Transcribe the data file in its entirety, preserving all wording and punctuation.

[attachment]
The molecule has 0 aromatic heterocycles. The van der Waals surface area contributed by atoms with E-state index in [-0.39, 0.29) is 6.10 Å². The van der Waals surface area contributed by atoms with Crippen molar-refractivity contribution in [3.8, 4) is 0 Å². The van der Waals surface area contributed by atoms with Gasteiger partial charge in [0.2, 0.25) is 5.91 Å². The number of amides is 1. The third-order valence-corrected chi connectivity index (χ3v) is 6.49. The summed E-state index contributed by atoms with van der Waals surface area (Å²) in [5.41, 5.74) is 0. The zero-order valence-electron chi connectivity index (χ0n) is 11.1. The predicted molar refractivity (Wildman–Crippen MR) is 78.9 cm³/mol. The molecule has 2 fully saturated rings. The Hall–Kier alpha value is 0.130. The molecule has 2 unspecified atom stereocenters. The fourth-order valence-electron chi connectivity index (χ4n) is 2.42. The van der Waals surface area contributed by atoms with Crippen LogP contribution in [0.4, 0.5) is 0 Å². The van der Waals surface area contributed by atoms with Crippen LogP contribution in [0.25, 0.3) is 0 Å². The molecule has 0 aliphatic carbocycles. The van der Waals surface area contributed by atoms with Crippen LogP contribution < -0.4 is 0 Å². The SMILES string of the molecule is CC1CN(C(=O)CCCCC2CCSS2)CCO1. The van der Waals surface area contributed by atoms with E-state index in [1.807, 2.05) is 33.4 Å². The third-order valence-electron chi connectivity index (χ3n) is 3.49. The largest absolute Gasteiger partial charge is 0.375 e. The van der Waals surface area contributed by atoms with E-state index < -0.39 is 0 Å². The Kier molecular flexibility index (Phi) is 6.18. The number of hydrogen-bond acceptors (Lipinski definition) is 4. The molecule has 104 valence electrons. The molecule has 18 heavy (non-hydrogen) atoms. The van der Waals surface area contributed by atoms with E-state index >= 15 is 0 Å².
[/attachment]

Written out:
The molecule has 0 aromatic heterocycles. The van der Waals surface area contributed by atoms with E-state index in [-0.39, 0.29) is 6.10 Å². The van der Waals surface area contributed by atoms with Crippen molar-refractivity contribution in [3.8, 4) is 0 Å². The van der Waals surface area contributed by atoms with Gasteiger partial charge in [0.2, 0.25) is 5.91 Å². The number of amides is 1. The third-order valence-corrected chi connectivity index (χ3v) is 6.49. The summed E-state index contributed by atoms with van der Waals surface area (Å²) in [5.41, 5.74) is 0. The zero-order valence-electron chi connectivity index (χ0n) is 11.1. The predicted molar refractivity (Wildman–Crippen MR) is 78.9 cm³/mol. The molecule has 2 fully saturated rings. The Hall–Kier alpha value is 0.130. The molecule has 2 unspecified atom stereocenters. The fourth-order valence-electron chi connectivity index (χ4n) is 2.42. The van der Waals surface area contributed by atoms with Crippen LogP contribution in [0.4, 0.5) is 0 Å². The van der Waals surface area contributed by atoms with Crippen LogP contribution in [0.25, 0.3) is 0 Å². The molecule has 0 aliphatic carbocycles. The van der Waals surface area contributed by atoms with Crippen LogP contribution < -0.4 is 0 Å². The SMILES string of the molecule is CC1CN(C(=O)CCCCC2CCSS2)CCO1. The van der Waals surface area contributed by atoms with E-state index in [1.807, 2.05) is 33.4 Å². The third-order valence-electron chi connectivity index (χ3n) is 3.49. The largest absolute Gasteiger partial charge is 0.375 e. The van der Waals surface area contributed by atoms with E-state index < -0.39 is 0 Å². The Kier molecular flexibility index (Phi) is 6.18. The number of hydrogen-bond acceptors (Lipinski definition) is 4. The molecule has 104 valence electrons. The molecule has 18 heavy (non-hydrogen) atoms. The van der Waals surface area contributed by atoms with E-state index >= 15 is 0 Å².